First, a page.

Why is London Burning?
Criminologists offer up an array of usual suspects, including social exclusion, poverty, racism, and cultures of violence combined with weak policing. In an inspired move, The Architects Journal asked a group of architectural thinkers and urbanists whether architecture could have anything to do with it. This produced an interesting variety of responses. Some see the rioting as purely sociological in origin, linked to volatile divisions of power and class that, inevitably, have spatial consequences. Others see a more direct causal role for architecture by appealing to historical precedent: the many examples from the 1960s, 1970s, and 1980s in which dystopian “towers in the park” housing—like Broadwater Farm, located in the same area of Tottenham where the current unrest was ignited—certainly had something to do with inhabitants rebelling against the alienating conditions in which they were forced to live. Today many urban regeneration schemes in London and elsewhere privilege commercial development and conspicuous investment in iconic buildings in ways that displace the poor, herd others into “high rise reservoirs of social aggression”, and impoverish public space generally.
But even those who appreciate architecture’s capacity to influence human behavior (e.g., here) are willing to take Winston Churchill’s observation that “we shape our buildings; thereafter they shape us” only so far. This week’s riots also touched more inclusively regenerated areas. Indeed, they cross-cut a vast range of urban conditions (inner city, suburbs, rich areas, poor areas) and a broad demographic of age, race, and class. Those in the especially hard hit borough of Hackney drew uninvited rioters from all around London as well as some locals who were, according to a story in The New York Times, particularly well-heeled. As Sam Jacob wrote for the website Domus the London riots have an “incredible spatiality”, suggesting a very different kind of riot from those that cities have known in the past.
The accounts of rioting coming out of Hackney (see also here) got my attention because when I taught a study abroad term in London in fall 2008 one of my students conducted independent, self-directed fieldwork in the borough to fulfill a major class assignment. The assignment was to write an “urban biography” of a London neighborhood with special attention to the built environment, along the lines of the little vignettes that fill Peter Ackroyd’s wonderful London: The Biography. Kiley Dowling, my only African-American student, chose Hackney because of its diverse ethnic makeup and because it was undergoing major changes in advance of the 2012 Olympiad, which would hold some events in the borough. Her study detailed many of the tensions associated with urban regeneration that result from officials and citizens holding different viewpoints about what makes a good city. For example, Kiley described the new council housing managed by Hackney Homes as “dull” and “redundant”, and suggested that the buildings seemed more intended to create an image of civic order than provide housing that would nurture the human soul. Her person-in-the-street interviews and analysis of citizen reactions to official presentations of regeneration plans disclosed—as one would expect in a neighborhood of great ethnic diversity—a populace either taken with, ambivalent about, or horrified by the proposed changes. With many others in Dalston (a Hackney district) she lamented the “municipal vandalism” that erased the built legacy of 30+ years of Black art, music, and culture in favor of unaffordable private flats. In short, she described a context that made me wonder if the urban improvements promised by London’s “Regeneration Games” would be doomed to ephemerality or destined to turn Hackney into a poor man’s version of The City. While Kiley Dowling didn’t exactly predict riots in Hackney (as Mike Davis famously did for Los Angeles in City Of Quartz), she did establish that the area was a bit of a tinderbox.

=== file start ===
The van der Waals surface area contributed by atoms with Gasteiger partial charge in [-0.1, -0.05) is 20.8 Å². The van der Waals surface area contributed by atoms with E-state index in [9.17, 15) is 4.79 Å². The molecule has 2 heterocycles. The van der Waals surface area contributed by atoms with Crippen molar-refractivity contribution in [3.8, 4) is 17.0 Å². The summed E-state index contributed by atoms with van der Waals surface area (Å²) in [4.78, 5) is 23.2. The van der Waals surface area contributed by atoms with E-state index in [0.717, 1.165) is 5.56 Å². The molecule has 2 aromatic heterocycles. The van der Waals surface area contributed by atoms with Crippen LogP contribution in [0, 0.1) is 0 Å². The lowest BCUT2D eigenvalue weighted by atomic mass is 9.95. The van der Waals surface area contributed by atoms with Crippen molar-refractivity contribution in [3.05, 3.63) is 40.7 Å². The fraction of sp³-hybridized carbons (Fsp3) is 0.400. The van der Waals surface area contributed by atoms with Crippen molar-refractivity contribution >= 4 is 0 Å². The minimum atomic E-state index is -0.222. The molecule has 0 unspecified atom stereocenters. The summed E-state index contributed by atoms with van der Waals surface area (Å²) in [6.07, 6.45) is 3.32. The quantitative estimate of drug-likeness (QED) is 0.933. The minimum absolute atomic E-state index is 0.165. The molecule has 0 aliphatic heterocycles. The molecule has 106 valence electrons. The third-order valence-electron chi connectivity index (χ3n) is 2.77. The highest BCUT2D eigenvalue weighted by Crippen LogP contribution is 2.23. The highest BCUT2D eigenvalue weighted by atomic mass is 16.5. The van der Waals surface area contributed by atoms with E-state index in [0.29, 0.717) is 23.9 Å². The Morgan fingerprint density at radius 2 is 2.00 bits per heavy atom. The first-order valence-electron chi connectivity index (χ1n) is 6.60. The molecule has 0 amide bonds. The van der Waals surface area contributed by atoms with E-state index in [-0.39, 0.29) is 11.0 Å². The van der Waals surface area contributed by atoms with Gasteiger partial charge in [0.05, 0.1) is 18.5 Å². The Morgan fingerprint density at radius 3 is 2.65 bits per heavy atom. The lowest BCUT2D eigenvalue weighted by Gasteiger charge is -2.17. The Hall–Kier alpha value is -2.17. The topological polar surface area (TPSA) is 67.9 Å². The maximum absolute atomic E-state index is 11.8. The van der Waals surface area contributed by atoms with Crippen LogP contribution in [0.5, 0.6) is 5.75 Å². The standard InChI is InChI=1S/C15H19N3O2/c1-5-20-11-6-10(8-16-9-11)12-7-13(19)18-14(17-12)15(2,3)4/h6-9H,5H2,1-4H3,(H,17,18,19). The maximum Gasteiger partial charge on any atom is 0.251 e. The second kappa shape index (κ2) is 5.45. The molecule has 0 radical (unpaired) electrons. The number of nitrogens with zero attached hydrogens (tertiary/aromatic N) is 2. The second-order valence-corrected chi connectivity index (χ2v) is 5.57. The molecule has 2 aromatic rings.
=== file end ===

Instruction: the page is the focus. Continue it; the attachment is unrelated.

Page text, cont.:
The takeaway lesson here is that testimony from professional experts and inquisitive undergraduates alike persuade me that it would be a mistake to abandon the working assumption that the built environment can be a significant influence in shaping human behavior. How much of a role architecture plays (or can play) is an open question given that the experts themselves are deeply divided on what makes for good urbanism. Still, thinking about the “post-riot city” in Britain has already begun. The most compelling argument for an alternative British urbanism identifies a critical need for what Ash Amin has called “urban plenitude”: a collective domain of public spaces, local facilities, well-functioning infrastructures, and shared experiences. This will take some time to develop, but meanwhile noble first steps toward community recovery are being made by architects involved in efforts such as Riot Rebuild.
What’s also disturbing to me at the moment–aside from rioting in a city that I’ve walked from top to bottom and that I truly love–is that I’ll likely have to track London’s progress toward a state of urban plenitude in an academic context that doesn’t involve working, on the ground, with exceptional students like Kiley Dowling. In a recent decision of questionable wisdom my university unceremoniously eliminated extended-stay, faculty-led study abroad programs as a way to cut costs within our expensive but still expanding international education enterprise. This will deny students a particular kind of academically-robust and civically-engaged fieldwork experience that was the centerpiece of the London course, and deny faculty a unique opportunity to enrich their own professional development as scholar-teachers. I’m sure there will be other opportunities in the months ahead to say more about how faculty-led study abroad can nicely serve the project of a comparative, intercultural urbanism.